The performance styles and very DIY construction of Honeycomb won’t be for everyone, but it is an incredible achievement and ode to communal indie film-making.
Synopsis: Five small-town girls abandon their mundane lives and move into an abandoned cabin. Growing increasingly isolated, their world becomes filled with imagined rituals and rules but the events of one summer night threaten to abruptly end their age of innocence forever.
Those who go into Honeycomb looking for an action-packed, film version of Yellowjackets may well be disappointed, although there are definite similarities between both works as they explore the ability for young women to enact cruelties on one another in moments of crisis. Honeycomb is more of a mood piece and has, as you may expect from a truly independent film, far fewer resources. However, there is a truly magnetic quality to it and will leave you thinking about it far beyond the time the credits roll.
The first thing to say is that the deadpan performance style employed in this film won’t be for everyone. In fact, in the first few minutes, I admit I feared the worst. Happily, as the girls head into their new commune and the film hits its stride, this becomes less of an issue and even a suitable choice as the disinterest of the teenagers plays in directly to the increasingly dangerous situation they find themselves in. At 21, director Avalon Fast is better able to capture the way her young characters speak to one another and interact, infusing everything with a droll sensibility and wry sense of humour that makes the chilling moments all the more impactful.
Fearing that they need freedom from their current lives, a group of girls abandon their responsibilities and family ties, heading off to a cabin found by Willow (Sophie Bawks-Smith). Upon arrival at the cabin, they struggle to find a balance between their yearning for independence, freedom from conformity and the seeming need for rules to maintain the easy-going lifestyle all are seeking. What starts as a group uniformity soon fractures as their imagined utopia encounters many challenges.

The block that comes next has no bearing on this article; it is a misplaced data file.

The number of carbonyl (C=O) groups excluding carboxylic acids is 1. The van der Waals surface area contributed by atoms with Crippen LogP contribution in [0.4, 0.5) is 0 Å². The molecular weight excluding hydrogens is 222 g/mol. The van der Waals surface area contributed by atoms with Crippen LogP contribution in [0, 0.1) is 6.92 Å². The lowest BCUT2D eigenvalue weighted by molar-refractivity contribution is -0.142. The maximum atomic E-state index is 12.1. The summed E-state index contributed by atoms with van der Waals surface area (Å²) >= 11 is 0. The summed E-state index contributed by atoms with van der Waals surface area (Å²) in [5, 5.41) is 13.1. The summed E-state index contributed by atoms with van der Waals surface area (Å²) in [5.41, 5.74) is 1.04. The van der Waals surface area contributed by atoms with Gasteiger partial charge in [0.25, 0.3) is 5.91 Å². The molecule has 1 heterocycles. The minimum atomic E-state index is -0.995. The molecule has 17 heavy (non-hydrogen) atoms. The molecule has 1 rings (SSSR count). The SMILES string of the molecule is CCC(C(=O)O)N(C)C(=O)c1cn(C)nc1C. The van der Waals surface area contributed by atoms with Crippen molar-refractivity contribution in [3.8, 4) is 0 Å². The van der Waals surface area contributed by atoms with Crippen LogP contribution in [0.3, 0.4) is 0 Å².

At only around 70 minutes long, the film’s simple idea pays off, allowing the film to spend time exploring the evolving relationships between the girls. It does, at times perhaps spend too long on party scenes, but even this works within the context of exploring the ebb and flow of the girls’ ideas about how to perfect their commune. This is certainly on the edges of horror, with genuinely uncomfortable moments, underscored by an unsettling soundtrack. Early in the film, the girls are seen in a car, the camera above their head, enveloping them in high trees. As the girls stand up the camera bounces above their heads again, a visual metaphor for their attempts to escape what they feel are restrictive lives.
A video diary is introduced during some of the film, a concept that is played with throughout. During some sequences, the boundary between the video diary and the camera that captures other events is deliberately, cleverly blurred, adding to the increasingly delirious tone. The girls switch easily from benign conversation to acts of cruelty and back again in a way that at first causes laughs, but later results in genuine chills. The concept of ‘suitable revenge’ becomes one of the group’s central rules to live by, allowing each act to be met with a proportionate act of revenge. How proportionate these acts are is quickly called into question as the tensions escalate. Many of the suitable revenge acts take place off-screen, or at least in darkness, only for their effects to become all too apparent in the bleaching sunlight of the day.
The credits shed further light on the project, featuring numerous outtakes of the cast and crew’s outtakes and time spent together on the film. The film itself is dedicated to the friends who have made everything possible, which is both a wonderful sentiment and also the kind of chemistry we have to thank for many independent projects that start as conversations between friends and blossom into full-scale productions with unique voices.
A magnetic and engaging watch that hints at a wealth of future talent, Honeycomb makes for a fascinating exploration of the desire to escape and what that escape may mean.
4 out of 5 stars
Honeycomb played as part of the Slamdance Film Festival.